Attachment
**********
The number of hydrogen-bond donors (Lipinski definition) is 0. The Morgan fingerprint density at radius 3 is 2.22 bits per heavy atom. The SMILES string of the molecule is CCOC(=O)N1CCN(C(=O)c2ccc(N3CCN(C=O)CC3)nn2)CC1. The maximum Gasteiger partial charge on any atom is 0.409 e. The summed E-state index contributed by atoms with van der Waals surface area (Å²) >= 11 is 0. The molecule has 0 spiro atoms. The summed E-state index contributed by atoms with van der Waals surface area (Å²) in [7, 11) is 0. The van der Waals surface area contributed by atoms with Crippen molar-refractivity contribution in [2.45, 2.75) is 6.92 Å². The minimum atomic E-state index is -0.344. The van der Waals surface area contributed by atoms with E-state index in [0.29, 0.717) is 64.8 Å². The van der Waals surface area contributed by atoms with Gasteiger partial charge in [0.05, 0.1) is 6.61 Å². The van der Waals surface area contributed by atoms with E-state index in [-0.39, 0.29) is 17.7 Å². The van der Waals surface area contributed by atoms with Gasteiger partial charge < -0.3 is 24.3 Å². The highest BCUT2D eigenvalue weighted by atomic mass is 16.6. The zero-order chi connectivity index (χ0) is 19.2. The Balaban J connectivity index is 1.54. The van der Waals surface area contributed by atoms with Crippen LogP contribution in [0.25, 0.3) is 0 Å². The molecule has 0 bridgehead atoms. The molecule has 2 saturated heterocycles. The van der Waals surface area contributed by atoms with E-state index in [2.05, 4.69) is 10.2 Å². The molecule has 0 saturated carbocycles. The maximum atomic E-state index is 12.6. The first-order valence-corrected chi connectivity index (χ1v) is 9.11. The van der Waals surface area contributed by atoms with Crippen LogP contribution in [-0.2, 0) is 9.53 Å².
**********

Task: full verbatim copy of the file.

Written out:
The number of hydrogen-bond donors (Lipinski definition) is 0. The Morgan fingerprint density at radius 3 is 2.22 bits per heavy atom. The SMILES string of the molecule is CCOC(=O)N1CCN(C(=O)c2ccc(N3CCN(C=O)CC3)nn2)CC1. The maximum Gasteiger partial charge on any atom is 0.409 e. The summed E-state index contributed by atoms with van der Waals surface area (Å²) >= 11 is 0. The molecule has 0 spiro atoms. The summed E-state index contributed by atoms with van der Waals surface area (Å²) in [7, 11) is 0. The van der Waals surface area contributed by atoms with Crippen molar-refractivity contribution in [2.45, 2.75) is 6.92 Å². The minimum atomic E-state index is -0.344. The van der Waals surface area contributed by atoms with E-state index in [0.29, 0.717) is 64.8 Å². The van der Waals surface area contributed by atoms with Gasteiger partial charge in [0.05, 0.1) is 6.61 Å². The van der Waals surface area contributed by atoms with E-state index in [-0.39, 0.29) is 17.7 Å². The van der Waals surface area contributed by atoms with Gasteiger partial charge < -0.3 is 24.3 Å². The highest BCUT2D eigenvalue weighted by atomic mass is 16.6. The zero-order chi connectivity index (χ0) is 19.2. The Balaban J connectivity index is 1.54. The van der Waals surface area contributed by atoms with Crippen LogP contribution in [0.25, 0.3) is 0 Å². The molecule has 0 bridgehead atoms. The molecule has 2 saturated heterocycles. The van der Waals surface area contributed by atoms with E-state index in [2.05, 4.69) is 10.2 Å². The molecule has 0 saturated carbocycles. The maximum atomic E-state index is 12.6. The first-order valence-corrected chi connectivity index (χ1v) is 9.11. The van der Waals surface area contributed by atoms with Crippen LogP contribution in [-0.2, 0) is 9.53 Å².